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Hrehan, 38 C & a love child

woman lying on grass

I am beyond hot for Hrehan, who’s only 20, half my age, and in a relationship. But the relationship isn’t the problem because Hrehan’s not in love with his girl—he’s in love with me. And it’s not our ages either, though I could be his mother. The problem is that while I would love to shag Hrehan silly—God knows I would—I’m in love with my husband. Oh really?

I wear that 38C cup bra, my breasts are tight not saggy and I need to take those darned herbs I’m taking—Shitavari: Capable of 100 Husbands and Ashwaganda: Strength of a Horse—to get us pregnant.

After all baby makes three and all that crap.

I am a sexy horny beauty with big breasts to Hrehan, what with all this bewitching of my ovaries, and Hrehan knows I’m hot for him, Good Lord. If that boy presses his cute little checkered pants arse against my apron one more time I’m going to lose my cucumbers.

One day, in the kitchen at the restaurant where Hrehan and I work, I was snatching meatballs from the hot line, smiling at the cooks, hungry, and hoping I can flirt my way into getting all of us, all the waitresses, fish for dinner instead of fried chicken (because my doctor says fish have enzymes, which are good for womb juices and such), and Hrehan, cooking, shoots the daggers of his deep blue eyes right into my breasts, “Beautiful nipples”.

“Oh, I know what you want, Emma,” he says.

Shifting my hips around, trying to hush the hunger in my groin, I pretend not to hear him.

“Oh, I know you hear me, Emma,” he says.

I’m trying so hard not to smile, and I won’t look up for anything because I know he’s still throwing those daggers at my breasts.

“Say, Emma,” he says.

“Hmm?”

“Plans tonight?”

“What do you mean?” I shift again, but it’s no use. Twitching all over, I focus harder on my meatball.

“Eh, Emma, you know what I mean.”

My eyes betray me. They look up at him, he was staring at my breasts, he is aroused and me good Lord, the glances turn me on. Just as he closes his mouth over the breast of chicken in his hand, searing his tongue, liquid juices run down his nude forearm and streams into the sleeve of his chef’s coat. I do find his laugh sexy but I melt when tears storm his baby face. Sensitive men drive me wild.

Speechless, I back my own arse out of the kitchen fast as I can manage. Head thrown back, palms pressing my pulsing thighs through my apron, I sway through the dining room as if in a dream.

The next morning when I pull up to work on my motorcycle, Hrehan’s puffing away on a cigarette out front. It’s still early, dark as night, and the breakfast crowd won’t be along for a while.

“It’s cold out here Emma,” he says, hands in his pockets, cigarette puffing between his lips.

“I know. You shouldn’t be smoking.”

He shrugs and looks away, hands still stuck in his pockets like he’s after something. There’s something wrong this morning, I think. Or maybe he’s just tired. For a moment I think we’re safe—that I won’t be tempted by him any longer. He’s just a kid, after all, and I’m, well I’m just not. Something inside me wants to press his head to my breast, but not like that. I want to do it like a mom. I want to take care of him. Rubbing my fingers together and breathing heavy into them, I try to warm up while he smokes.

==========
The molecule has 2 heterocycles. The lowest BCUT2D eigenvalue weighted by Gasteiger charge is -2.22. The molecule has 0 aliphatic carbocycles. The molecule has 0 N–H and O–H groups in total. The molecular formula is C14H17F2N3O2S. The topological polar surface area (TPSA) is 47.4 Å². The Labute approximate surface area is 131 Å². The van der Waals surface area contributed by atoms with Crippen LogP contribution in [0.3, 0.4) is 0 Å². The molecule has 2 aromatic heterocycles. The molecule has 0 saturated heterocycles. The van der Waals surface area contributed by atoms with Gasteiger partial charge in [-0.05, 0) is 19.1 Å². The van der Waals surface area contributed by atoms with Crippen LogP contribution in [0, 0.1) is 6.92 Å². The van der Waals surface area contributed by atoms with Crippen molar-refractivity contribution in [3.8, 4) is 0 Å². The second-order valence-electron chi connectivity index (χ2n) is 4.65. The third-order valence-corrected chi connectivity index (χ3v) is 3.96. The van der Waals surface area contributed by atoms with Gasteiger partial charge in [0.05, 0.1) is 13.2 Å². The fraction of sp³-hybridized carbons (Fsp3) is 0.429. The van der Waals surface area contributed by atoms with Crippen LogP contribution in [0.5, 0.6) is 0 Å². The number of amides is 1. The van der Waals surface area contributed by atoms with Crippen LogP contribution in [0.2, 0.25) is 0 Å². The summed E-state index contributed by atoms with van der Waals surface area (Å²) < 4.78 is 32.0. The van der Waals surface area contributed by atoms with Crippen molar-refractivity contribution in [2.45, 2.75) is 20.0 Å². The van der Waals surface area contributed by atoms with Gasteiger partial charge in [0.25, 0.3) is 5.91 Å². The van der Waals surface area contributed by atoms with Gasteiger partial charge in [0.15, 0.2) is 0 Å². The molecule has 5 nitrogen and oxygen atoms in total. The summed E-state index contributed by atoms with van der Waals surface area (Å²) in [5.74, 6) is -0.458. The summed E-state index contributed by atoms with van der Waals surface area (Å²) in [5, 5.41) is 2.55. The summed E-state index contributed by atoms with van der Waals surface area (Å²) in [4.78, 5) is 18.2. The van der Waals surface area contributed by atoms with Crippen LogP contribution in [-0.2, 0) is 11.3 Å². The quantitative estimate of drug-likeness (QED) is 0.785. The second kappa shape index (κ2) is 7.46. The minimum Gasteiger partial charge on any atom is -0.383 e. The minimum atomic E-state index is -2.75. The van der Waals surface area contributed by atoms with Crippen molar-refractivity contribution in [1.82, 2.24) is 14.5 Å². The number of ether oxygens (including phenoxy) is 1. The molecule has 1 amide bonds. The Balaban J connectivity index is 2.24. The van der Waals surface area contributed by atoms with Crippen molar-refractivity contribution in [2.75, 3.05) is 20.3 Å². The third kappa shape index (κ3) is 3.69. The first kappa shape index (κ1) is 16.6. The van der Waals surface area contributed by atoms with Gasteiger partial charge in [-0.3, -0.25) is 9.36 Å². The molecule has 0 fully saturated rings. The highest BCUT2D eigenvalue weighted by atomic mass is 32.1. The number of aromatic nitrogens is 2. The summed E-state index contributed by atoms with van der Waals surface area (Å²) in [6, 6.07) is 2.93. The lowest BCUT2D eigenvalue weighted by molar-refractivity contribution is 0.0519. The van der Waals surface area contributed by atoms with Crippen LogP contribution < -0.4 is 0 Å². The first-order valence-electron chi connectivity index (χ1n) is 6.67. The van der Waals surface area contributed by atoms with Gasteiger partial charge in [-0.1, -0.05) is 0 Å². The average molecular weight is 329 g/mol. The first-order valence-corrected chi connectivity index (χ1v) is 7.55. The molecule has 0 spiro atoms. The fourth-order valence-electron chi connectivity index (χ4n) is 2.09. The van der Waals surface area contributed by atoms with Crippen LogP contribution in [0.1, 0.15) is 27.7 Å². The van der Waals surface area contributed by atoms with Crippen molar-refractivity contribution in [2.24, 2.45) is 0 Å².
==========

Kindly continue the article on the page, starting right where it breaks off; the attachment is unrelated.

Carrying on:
After his cigarette, he looks up.

I search his face, which is long and sad. “Hey,” I say to him. “You okay today?”

His head still angled up, away from me, hands still in his pockets, fingers wiggling wildly around in there, he’s still searching. Shoulders shrugging, he says nothing. He blinks back tears.

“Hey,” I say to him. “Hrehan, what’s going on?” I warm my fingers with one bigger exhale and then I touch him on the forearm. I wait a few minutes, just like that, and neither of us moves. “Do you want me to go?” I ask him finally.

He shrugs.

“Do you want to be alone?”

His gaze descends back down the ladder of the sky until it finds the earth. “Sweetheart,” I say, stepping in closer. “It’s me, Emma, Hrehan, you can talk to me.”

Maybe I should have stopped right there. Maybe I shouldn’t have pressed him anymore, but I couldn’t help it, seeing him in pain like that.

“Hrehan, I love you, you know.”

The passion I’d been harboring for him drains from me. I want to protect him. I suppose it’s a different type of passion. One passion replacing the next. Stepping closer, I wrap him up in my arms. If someone drives past, this is what they’ll see: a tall, gangly young man, hands stuffed in his pockets, staring at the earth beneath his gnarled shoes; a middle aged woman, arms wound round his middle, pressing herself into his side, her head on his bicep. It might look like the end of an affair, which it is, sort of.

“Time for work,” he says, and spins round on his heel, preparing to leave me dumbfounded and raw, but I stop him. “Hrehan,” I plead, “wait.”

“Why?” he asks. “What’s the point? We’ll talk and I’ll tell you I love you, and you’ll go home to your husband, and I’ll still be alone, I’ll still be missing you. Forget it, Emma. Just leave me alone.”